Getting consistent, good-quality sleep is one of the simplest ways to improve running performance, but for many runners, getting a good night’s sleep is as elusive as qualifying for the Boston Marathon. If you’re having trouble getting enough good quality sleep at night, check out these 10 tips to help you get a little more shut-eye.
Increase bright light exposure during the day
Natural sunlight and bright light during the day help keep your circadian rhythms, otherwise known as your natural body clock, healthy. In fact, studies have shown that exposing older adults to two hours of bright light during the day increased their sleep at night by two hours.
Unfortunately, getting enough bright light exposure during the winter can be a challenge, even for runners. With the shorter days, most of us are doing our runs early in the morning before the sun comes up, or in the afternoon and evening when the sun has already gone down. To help your sleep during the winter months, do your best to get some exposure to sunlight during the day (take a walk on your lunch break or try to work in a room with a lot of natural light). If that’s not possible, you may want to consider investing in an artificial bright light device or bulbs.
Turn off your electronics
If you want to sleep well at night, you should do your best to avoid blue light for at least 30 minutes (even better, one hour) before bed. Blue light, which is emitted in large amounts by electronics like your phone, tablet or computer, reduces the production of sleep-inducing hormones like melatonin.
To decrease or eliminate your blue light exposure, turn off all electronics for at least half an hour before bed. If that’s not possible, consider investing in a pair of blue-light-blocking glasses, or installing an app on your smartphone or computer that blocks blue light.
Avoid caffeine in the afternoon/evening
Caffeine stimulates the nervous system and can prevent your body from naturally relaxing at night. Caffeine levels can stay elevated in your blood for 6-8 hours, so sleep experts recommend avoiding large amounts of coffee after three or four in the afternoon, especially if you are particularly sensitive to caffeine.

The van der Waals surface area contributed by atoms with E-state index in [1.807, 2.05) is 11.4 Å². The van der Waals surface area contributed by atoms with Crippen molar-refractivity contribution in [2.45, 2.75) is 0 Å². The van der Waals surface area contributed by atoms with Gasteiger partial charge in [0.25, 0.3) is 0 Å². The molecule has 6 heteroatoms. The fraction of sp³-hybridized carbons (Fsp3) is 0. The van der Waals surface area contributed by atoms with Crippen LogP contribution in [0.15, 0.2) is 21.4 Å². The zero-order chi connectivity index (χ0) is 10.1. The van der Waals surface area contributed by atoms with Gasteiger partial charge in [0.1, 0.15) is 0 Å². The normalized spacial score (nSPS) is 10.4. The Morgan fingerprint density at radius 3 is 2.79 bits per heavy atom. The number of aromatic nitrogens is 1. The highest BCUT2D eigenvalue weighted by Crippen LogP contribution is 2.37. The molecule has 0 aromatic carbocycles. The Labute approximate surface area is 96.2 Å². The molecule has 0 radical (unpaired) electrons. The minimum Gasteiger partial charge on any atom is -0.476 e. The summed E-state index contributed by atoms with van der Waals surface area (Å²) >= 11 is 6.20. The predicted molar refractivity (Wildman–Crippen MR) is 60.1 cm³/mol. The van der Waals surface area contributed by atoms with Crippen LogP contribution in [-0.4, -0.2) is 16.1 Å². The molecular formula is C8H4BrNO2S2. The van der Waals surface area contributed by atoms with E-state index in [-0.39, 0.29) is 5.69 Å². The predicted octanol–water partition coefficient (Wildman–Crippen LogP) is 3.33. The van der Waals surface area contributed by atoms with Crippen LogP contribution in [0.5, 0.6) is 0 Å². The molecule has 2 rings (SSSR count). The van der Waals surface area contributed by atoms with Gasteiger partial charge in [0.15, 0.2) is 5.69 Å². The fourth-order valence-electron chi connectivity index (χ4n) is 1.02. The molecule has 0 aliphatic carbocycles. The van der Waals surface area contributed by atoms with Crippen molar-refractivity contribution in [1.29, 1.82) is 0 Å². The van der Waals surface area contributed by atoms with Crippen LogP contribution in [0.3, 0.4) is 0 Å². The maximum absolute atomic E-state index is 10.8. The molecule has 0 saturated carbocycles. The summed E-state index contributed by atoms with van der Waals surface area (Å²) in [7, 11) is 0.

Avoid long daytime naps
For some, sleeping during the day can confuse their inner clock, making it harder to fall asleep at night. If you’re going to take an afternoon nap (which isn’t a bad idea after a particularly long or hard run), keep it short. 20-30 minutes is enough to re-charge so you can go about your day, without compromising your sleep at night.
Your body’s circadian rhythm functions on a loop that’s generally dictated by sunrise and sunset, and studies have shown that irregular sleep patterns can alter your circadian rhythm and melatonin levels. While it may not be realistic to get up and go to bed with the sun, do your best to have a consistent bedtime and wake-up time. As much as possible, try to keep this routine on the weekends as well.
Alcohol is a known sleep disruptor. Studies have shown it can cause or increase symptoms of sleep apnea, snoring and disrupted sleep patterns. As much as possible, avoid alcohol before bed so that it doesn’t get in the way of your sleep.
Optimize your sleep environment
The conditions in your bedroom should be dark, quiet and cool (66 F or 19 C) to promote good sleep. Some people find that having white noise in the background, like nature sounds or even the gentle whirr of a ceiling fan, can help them fall asleep faster. If this is you, consider getting a white noise machine in your bedroom to make it easier to fall asleep.
Avoid late-night meals and snacks
Large meals (especially ones that are made up of heavy foods) can interrupt your body’s production of human growth hormone (HGH) and melatonin, both of which are essential for getting good quality sleep. Ideally, you should eat at least a few hours before bed so you’re not still digesting when you go to sleep, which could result in acid reflux. If you must eat late, avoid spicy foods and foods that are high in fat.
Take a hot bath or shower
Taking cold showers in the morning is great for waking you up and making you feel refreshed, but a warm or hot shower or bath at night can help prepare your body for sleep. This is because your body temperature naturally begins to drop later in the day to prepare for sleep. If you take a hot shower about 90 minutes before you go to bed, your body will naturally cool itself down afterward, which will relax you and help you fall asleep.
Switch your runs to the morning
If you’re really having a hard time sleeping at night and you do the majority of your runs and workouts in the evening, try, if possible, to move your workouts to earlier in the day. While it may not be possible for many runners, running in the morning or even in the afternoon (as opposed to the evening) can improve your sleep.